Abel was appointed to represent the petitioner after his arraignment on June 29, 2004. Abel knew that the petitioner was a sentenced prisoner, having been on parole when he was arrested. She recalled receiving the file, getting the police report and other documents, and conducting an investigation by going to the scene of the petitioner's arrest. The petitioner told Abel that he did not sell the drugs to the undercover police officer but was drug dependent at the time of his arrest and brought the police officer to the seller in exchange for cocaine to support his drug habit.
Although she recalled that she met with the petitioner a number of times in the lock up at the Bridgeport courthouse, she did not recall the substance of those meetings. Abel did not make any notations as to when or where she met with the petitioner nor did she take any contemporaneous notes or prepare file memoranda of what occurred or what was discussed during meetings with the petitioner.
On August 31, 2004, the state offered the petitioner a plea of four years concurrent to the sentence he was then serving. The petitioner did not recall that Abel conveyed this offer to him. Abel had no recollection of whether she relayed this offer to the petitioner or whether she discussed it with him. The best Abel could say was that it was her general practice to convey plea offers to her clients, inform them of their ultimate exposure on the charges, and explain the benefits and risks of going to trial.
On October 29, 2004, the petitioner filed a pro se motion for a speedy trial. On November 8, 2004, Abel filed a motion for a speedy trial on the petitioner's behalf. Also, on November 8, 2004, the state filed an amended long-form information charging the petitioner with: (1) count one, sale of narcotics by a person who is not drug-dependent in violation of § 21a–278(b); (2) count two, sale of narcotics in violation of § 21a–277(a); and (3) count three, sale of narcotics within 1500 feet of a school in violation of § 21a–278a(b).2 All three counts of the amended information alleged that the petitioner, as principal, “sold, dispensed or gave a certain narcotic substance, to wit: crack cocaine, to Undercover Police Office ․” The state's theory of the case was that the petitioner sold narcotics or facilitated a sale of narcotics to an undercover police officer in what is commonly referred to as a “buy and bust” operation.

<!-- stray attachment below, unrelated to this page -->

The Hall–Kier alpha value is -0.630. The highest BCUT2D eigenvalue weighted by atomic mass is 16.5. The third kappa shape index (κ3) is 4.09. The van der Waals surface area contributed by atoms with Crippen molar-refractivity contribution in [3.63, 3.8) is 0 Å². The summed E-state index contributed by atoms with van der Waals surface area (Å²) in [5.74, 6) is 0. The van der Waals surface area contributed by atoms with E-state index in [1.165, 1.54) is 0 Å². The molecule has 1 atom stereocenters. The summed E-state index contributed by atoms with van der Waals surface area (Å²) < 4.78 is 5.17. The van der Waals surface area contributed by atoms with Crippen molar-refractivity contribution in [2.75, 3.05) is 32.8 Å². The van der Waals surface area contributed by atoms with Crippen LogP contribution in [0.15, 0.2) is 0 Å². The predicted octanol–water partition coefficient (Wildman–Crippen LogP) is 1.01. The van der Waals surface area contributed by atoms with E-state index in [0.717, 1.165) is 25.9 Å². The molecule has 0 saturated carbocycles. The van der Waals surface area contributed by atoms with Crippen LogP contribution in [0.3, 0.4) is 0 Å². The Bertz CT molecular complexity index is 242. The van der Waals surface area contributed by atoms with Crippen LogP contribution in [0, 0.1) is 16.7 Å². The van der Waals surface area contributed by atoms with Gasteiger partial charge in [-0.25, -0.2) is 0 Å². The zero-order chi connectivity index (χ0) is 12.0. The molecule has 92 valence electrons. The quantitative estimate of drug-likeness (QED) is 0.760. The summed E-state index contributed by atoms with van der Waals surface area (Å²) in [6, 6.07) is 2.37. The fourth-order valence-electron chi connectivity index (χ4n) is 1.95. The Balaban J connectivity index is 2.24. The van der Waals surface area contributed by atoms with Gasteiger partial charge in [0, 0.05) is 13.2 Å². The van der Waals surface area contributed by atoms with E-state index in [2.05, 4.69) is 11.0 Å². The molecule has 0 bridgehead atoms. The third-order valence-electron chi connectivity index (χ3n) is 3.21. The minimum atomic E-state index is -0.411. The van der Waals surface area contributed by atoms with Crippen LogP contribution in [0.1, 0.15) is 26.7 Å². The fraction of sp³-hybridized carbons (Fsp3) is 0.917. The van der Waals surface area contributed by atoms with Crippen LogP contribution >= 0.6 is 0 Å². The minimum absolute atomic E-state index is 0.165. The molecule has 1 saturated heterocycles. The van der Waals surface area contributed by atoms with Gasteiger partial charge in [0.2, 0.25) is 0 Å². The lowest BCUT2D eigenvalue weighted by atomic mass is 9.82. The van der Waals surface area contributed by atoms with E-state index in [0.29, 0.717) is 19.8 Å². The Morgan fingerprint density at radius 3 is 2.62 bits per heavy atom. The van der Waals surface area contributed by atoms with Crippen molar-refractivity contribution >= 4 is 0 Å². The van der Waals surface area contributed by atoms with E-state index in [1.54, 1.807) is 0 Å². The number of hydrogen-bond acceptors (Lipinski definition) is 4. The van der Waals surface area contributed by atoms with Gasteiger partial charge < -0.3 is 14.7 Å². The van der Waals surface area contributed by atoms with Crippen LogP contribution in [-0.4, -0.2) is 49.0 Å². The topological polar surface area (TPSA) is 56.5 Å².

On November 17, 2004, the trial court denied the petitioner's pro se motion but granted Abel's motion for a speedy trial, and ordered that jury selection commence on December 6, 2004.
Prior to jury selection, the state made a second plea offer to the petitioner of three and one-half (3 1/2) years concurrent to the sentence the petitioner was then serving. Abel notified the petitioner of the state's offer of 3 1/2 years. Although Abel believed she explained and discussed the plea offer with the petitioner, she did not recall doing so.
Abel informed the petitioner of this plea offer. She told him that in order to pursue his defense that he did not “sell” the drugs to the undercover officer, he would probably have to testify. If he testified, he would be impeached with his prior criminal record and the jury would likely believe the police officer's testimony and not the petitioner's. However, Abel did not explain that (1) the drug dependency defense was only a defense to the charge of sale by a non-drug dependent person under § 21a–278(b); (2) he could accept the plea offer under the Alford 3 doctrine without admitting the facts, or (3) he could be found guilty as an accessory, even though he was charged as a principal. As to the accessory issue, Abel did not understand accessory liability to be an issue in the case or that the state would proceed under a theory of accessory liability. Had the petitioner known this information, including his maximum exposure would be 23 rather than 18 years consecutive as discussed below, such knowledge would have changed his decision to go to trial and he would have accepted the state's plea offer of 3 1/2 years concurrent to the sentence he was already serving.
Prior to trial, Abel had the petitioner sign a written document entitled “notification of plea bargain.” It was Abel's practice to prepare this document herself and have her clients sign such a document prior to going to trial, after a plea offer was rejected. The notification in the petitioner's case was dated December 1, 2004, and signed by the petitioner and Abel. It provided as follows:
I, Tryon [sic] King hereby acknowledge that my attorney has informed me that the last plea bargain offer by the State Attorney's office is 3 1/2 years concurrent to the sentence I am now serving on the charge of Sale of Narcotics.
I also understand if I am convicted on the all the [sic] charges the state has filed that my maximum exposure would be 15 years and 8 of those years are mandatory minimum sentences.
I am aware of all of these facts and wish to assert my right to a jury trial.
(Italics emphasis added.)
The notification contained erroneous information and omitted important information. The notification incorrectly stated the petitioner's maximum exposure as “15 years and 8 of those years are mandatory minimum sentences.” It is undisputed that under the amended information, dated November 8, 2004, the petitioner's maximum exposure was twenty-three (23) years—eight (8) more years than Abel told the petitioner.4 In addition, Abel did not specify in the notification that the maximum sentence, or whatever sentence was received, could be made to run consecutive to the sentence the petitioner was then serving.5